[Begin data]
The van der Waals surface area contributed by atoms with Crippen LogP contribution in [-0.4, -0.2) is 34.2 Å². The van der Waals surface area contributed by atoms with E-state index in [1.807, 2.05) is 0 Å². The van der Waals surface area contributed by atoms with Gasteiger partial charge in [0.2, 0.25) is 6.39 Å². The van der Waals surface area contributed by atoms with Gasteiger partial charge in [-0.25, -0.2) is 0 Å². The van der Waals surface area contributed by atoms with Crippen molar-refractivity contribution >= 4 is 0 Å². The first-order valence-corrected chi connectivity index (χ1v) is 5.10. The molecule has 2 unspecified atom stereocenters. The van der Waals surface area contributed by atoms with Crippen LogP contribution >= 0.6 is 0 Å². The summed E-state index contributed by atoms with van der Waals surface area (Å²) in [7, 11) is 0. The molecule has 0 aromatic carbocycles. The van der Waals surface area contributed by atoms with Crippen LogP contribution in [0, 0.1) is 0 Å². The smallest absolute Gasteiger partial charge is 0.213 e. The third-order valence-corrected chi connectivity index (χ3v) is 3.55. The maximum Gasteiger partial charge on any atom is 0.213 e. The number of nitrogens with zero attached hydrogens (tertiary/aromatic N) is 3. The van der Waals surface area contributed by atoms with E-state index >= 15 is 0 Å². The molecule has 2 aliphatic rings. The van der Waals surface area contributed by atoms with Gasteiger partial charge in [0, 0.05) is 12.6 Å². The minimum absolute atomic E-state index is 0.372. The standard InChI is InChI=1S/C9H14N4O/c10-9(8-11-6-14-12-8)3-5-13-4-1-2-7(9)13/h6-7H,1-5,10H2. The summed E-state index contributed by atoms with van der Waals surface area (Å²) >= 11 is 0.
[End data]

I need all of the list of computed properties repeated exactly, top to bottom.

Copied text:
The van der Waals surface area contributed by atoms with Crippen LogP contribution in [-0.4, -0.2) is 34.2 Å². The van der Waals surface area contributed by atoms with E-state index in [1.807, 2.05) is 0 Å². The van der Waals surface area contributed by atoms with Gasteiger partial charge in [0.2, 0.25) is 6.39 Å². The van der Waals surface area contributed by atoms with Gasteiger partial charge in [-0.25, -0.2) is 0 Å². The van der Waals surface area contributed by atoms with Crippen molar-refractivity contribution >= 4 is 0 Å². The first-order valence-corrected chi connectivity index (χ1v) is 5.10. The molecule has 2 unspecified atom stereocenters. The van der Waals surface area contributed by atoms with Crippen LogP contribution >= 0.6 is 0 Å². The summed E-state index contributed by atoms with van der Waals surface area (Å²) in [7, 11) is 0. The molecule has 0 aromatic carbocycles. The van der Waals surface area contributed by atoms with Crippen LogP contribution in [0, 0.1) is 0 Å². The smallest absolute Gasteiger partial charge is 0.213 e. The third-order valence-corrected chi connectivity index (χ3v) is 3.55. The maximum Gasteiger partial charge on any atom is 0.213 e. The number of nitrogens with zero attached hydrogens (tertiary/aromatic N) is 3. The van der Waals surface area contributed by atoms with E-state index >= 15 is 0 Å². The molecule has 2 aliphatic rings. The van der Waals surface area contributed by atoms with Gasteiger partial charge in [0, 0.05) is 12.6 Å². The minimum absolute atomic E-state index is 0.372. The standard InChI is InChI=1S/C9H14N4O/c10-9(8-11-6-14-12-8)3-5-13-4-1-2-7(9)13/h6-7H,1-5,10H2. The summed E-state index contributed by atoms with van der Waals surface area (Å²) >= 11 is 0.